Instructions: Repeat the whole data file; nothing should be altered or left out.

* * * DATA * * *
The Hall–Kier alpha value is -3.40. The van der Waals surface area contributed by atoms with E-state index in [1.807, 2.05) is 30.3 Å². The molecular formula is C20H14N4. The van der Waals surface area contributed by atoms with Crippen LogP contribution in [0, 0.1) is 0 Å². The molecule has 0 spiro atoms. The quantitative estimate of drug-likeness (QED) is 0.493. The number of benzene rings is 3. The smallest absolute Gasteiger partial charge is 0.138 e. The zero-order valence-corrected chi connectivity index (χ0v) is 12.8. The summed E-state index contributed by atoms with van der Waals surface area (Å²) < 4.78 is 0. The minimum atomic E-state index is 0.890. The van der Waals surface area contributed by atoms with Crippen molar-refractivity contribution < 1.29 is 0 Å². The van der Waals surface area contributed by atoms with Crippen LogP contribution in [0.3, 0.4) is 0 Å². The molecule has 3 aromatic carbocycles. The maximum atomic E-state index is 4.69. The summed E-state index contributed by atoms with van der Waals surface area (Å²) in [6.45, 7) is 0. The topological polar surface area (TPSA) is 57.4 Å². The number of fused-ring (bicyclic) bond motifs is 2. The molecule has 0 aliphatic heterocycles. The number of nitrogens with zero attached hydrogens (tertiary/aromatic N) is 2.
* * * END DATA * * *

The Hall–Kier alpha value is -3.40. The van der Waals surface area contributed by atoms with E-state index in [1.807, 2.05) is 30.3 Å². The molecular formula is C20H14N4. The van der Waals surface area contributed by atoms with Crippen LogP contribution in [0, 0.1) is 0 Å². The molecule has 0 spiro atoms. The quantitative estimate of drug-likeness (QED) is 0.493. The number of benzene rings is 3. The smallest absolute Gasteiger partial charge is 0.138 e. The zero-order valence-corrected chi connectivity index (χ0v) is 12.8. The summed E-state index contributed by atoms with van der Waals surface area (Å²) < 4.78 is 0. The minimum atomic E-state index is 0.890. The van der Waals surface area contributed by atoms with Crippen molar-refractivity contribution < 1.29 is 0 Å². The van der Waals surface area contributed by atoms with Crippen LogP contribution in [0.3, 0.4) is 0 Å². The molecule has 3 aromatic carbocycles. The maximum atomic E-state index is 4.69. The summed E-state index contributed by atoms with van der Waals surface area (Å²) in [6.45, 7) is 0. The topological polar surface area (TPSA) is 57.4 Å². The number of fused-ring (bicyclic) bond motifs is 2. The molecule has 0 aliphatic heterocycles. The number of nitrogens with zero attached hydrogens (tertiary/aromatic N) is 2.